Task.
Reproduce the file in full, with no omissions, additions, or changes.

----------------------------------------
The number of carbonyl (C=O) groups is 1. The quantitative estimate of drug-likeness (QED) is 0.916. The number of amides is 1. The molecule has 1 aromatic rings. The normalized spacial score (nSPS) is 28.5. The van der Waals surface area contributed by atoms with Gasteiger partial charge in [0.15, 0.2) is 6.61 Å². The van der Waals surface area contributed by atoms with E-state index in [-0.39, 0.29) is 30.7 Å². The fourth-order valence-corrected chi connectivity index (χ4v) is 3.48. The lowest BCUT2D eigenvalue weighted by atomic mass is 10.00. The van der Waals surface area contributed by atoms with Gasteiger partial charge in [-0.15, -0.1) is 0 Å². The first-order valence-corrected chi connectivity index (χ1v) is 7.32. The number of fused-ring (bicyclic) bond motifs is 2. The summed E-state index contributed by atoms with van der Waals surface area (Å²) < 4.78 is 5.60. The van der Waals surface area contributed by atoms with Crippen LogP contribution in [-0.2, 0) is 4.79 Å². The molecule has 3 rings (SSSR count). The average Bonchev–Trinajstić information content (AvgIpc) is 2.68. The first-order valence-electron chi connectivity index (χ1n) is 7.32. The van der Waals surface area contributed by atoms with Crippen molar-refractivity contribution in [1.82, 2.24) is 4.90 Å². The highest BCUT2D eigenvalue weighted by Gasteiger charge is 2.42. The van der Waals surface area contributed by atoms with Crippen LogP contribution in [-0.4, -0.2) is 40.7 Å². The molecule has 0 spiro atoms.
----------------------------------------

The number of carbonyl (C=O) groups is 1. The quantitative estimate of drug-likeness (QED) is 0.916. The number of amides is 1. The molecule has 1 aromatic rings. The normalized spacial score (nSPS) is 28.5. The van der Waals surface area contributed by atoms with Gasteiger partial charge in [0.15, 0.2) is 6.61 Å². The van der Waals surface area contributed by atoms with E-state index in [-0.39, 0.29) is 30.7 Å². The fourth-order valence-corrected chi connectivity index (χ4v) is 3.48. The lowest BCUT2D eigenvalue weighted by atomic mass is 10.00. The van der Waals surface area contributed by atoms with Gasteiger partial charge in [-0.15, -0.1) is 0 Å². The first-order valence-corrected chi connectivity index (χ1v) is 7.32. The number of fused-ring (bicyclic) bond motifs is 2. The summed E-state index contributed by atoms with van der Waals surface area (Å²) < 4.78 is 5.60. The van der Waals surface area contributed by atoms with Crippen LogP contribution in [-0.2, 0) is 4.79 Å². The molecule has 3 rings (SSSR count). The average Bonchev–Trinajstić information content (AvgIpc) is 2.68. The first-order valence-electron chi connectivity index (χ1n) is 7.32. The van der Waals surface area contributed by atoms with Crippen molar-refractivity contribution in [1.82, 2.24) is 4.90 Å². The highest BCUT2D eigenvalue weighted by Gasteiger charge is 2.42. The van der Waals surface area contributed by atoms with Crippen LogP contribution in [-0.4, -0.2) is 40.7 Å². The molecule has 0 spiro atoms.